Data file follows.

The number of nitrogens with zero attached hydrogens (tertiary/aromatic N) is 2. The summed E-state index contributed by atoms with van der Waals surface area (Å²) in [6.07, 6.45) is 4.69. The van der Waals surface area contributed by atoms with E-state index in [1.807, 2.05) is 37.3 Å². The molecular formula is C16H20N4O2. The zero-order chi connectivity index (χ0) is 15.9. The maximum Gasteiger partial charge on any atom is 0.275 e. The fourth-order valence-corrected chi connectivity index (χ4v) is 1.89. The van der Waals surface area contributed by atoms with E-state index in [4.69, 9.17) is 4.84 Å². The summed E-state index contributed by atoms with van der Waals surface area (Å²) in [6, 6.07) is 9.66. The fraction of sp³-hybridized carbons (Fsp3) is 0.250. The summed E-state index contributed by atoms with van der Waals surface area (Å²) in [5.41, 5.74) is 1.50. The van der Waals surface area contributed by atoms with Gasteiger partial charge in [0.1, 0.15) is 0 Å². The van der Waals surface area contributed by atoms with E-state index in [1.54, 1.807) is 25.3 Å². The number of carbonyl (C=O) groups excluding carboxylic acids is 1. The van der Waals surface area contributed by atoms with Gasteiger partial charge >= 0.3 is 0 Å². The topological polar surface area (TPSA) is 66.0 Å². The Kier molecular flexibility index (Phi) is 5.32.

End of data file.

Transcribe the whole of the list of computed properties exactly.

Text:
The number of nitrogens with zero attached hydrogens (tertiary/aromatic N) is 2. The summed E-state index contributed by atoms with van der Waals surface area (Å²) in [6.07, 6.45) is 4.69. The van der Waals surface area contributed by atoms with E-state index in [1.807, 2.05) is 37.3 Å². The molecular formula is C16H20N4O2. The zero-order chi connectivity index (χ0) is 15.9. The maximum Gasteiger partial charge on any atom is 0.275 e. The fourth-order valence-corrected chi connectivity index (χ4v) is 1.89. The van der Waals surface area contributed by atoms with E-state index in [4.69, 9.17) is 4.84 Å². The summed E-state index contributed by atoms with van der Waals surface area (Å²) in [6, 6.07) is 9.66. The fraction of sp³-hybridized carbons (Fsp3) is 0.250. The summed E-state index contributed by atoms with van der Waals surface area (Å²) in [5.41, 5.74) is 1.50. The van der Waals surface area contributed by atoms with Gasteiger partial charge in [0.1, 0.15) is 0 Å². The van der Waals surface area contributed by atoms with E-state index in [1.54, 1.807) is 25.3 Å². The number of carbonyl (C=O) groups excluding carboxylic acids is 1. The van der Waals surface area contributed by atoms with Gasteiger partial charge >= 0.3 is 0 Å². The topological polar surface area (TPSA) is 66.0 Å². The Kier molecular flexibility index (Phi) is 5.32.